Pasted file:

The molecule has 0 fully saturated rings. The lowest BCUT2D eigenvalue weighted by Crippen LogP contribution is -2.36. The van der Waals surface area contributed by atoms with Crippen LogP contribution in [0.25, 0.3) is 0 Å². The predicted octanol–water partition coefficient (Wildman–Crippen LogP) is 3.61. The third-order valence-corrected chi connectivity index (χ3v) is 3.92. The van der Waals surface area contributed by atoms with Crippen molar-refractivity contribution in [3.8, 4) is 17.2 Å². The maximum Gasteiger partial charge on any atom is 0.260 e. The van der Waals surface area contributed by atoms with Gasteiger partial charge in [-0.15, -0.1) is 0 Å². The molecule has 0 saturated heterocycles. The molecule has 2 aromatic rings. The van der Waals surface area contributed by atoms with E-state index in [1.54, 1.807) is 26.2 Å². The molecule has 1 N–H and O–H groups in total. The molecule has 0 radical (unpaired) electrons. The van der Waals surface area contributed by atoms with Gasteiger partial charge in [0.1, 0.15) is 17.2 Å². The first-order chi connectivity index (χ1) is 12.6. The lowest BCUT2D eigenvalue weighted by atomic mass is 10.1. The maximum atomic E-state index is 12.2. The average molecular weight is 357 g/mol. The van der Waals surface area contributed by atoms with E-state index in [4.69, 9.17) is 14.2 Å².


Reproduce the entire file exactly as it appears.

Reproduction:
The molecule has 0 fully saturated rings. The lowest BCUT2D eigenvalue weighted by Crippen LogP contribution is -2.36. The van der Waals surface area contributed by atoms with Crippen LogP contribution in [0.25, 0.3) is 0 Å². The predicted octanol–water partition coefficient (Wildman–Crippen LogP) is 3.61. The third-order valence-corrected chi connectivity index (χ3v) is 3.92. The van der Waals surface area contributed by atoms with Crippen molar-refractivity contribution in [3.8, 4) is 17.2 Å². The maximum Gasteiger partial charge on any atom is 0.260 e. The van der Waals surface area contributed by atoms with Gasteiger partial charge in [-0.15, -0.1) is 0 Å². The molecule has 0 saturated heterocycles. The molecule has 2 aromatic rings. The van der Waals surface area contributed by atoms with E-state index in [1.54, 1.807) is 26.2 Å². The molecule has 1 N–H and O–H groups in total. The molecule has 0 radical (unpaired) electrons. The van der Waals surface area contributed by atoms with Gasteiger partial charge in [0.1, 0.15) is 17.2 Å². The first-order chi connectivity index (χ1) is 12.6. The lowest BCUT2D eigenvalue weighted by atomic mass is 10.1. The maximum atomic E-state index is 12.2. The average molecular weight is 357 g/mol. The van der Waals surface area contributed by atoms with E-state index in [4.69, 9.17) is 14.2 Å².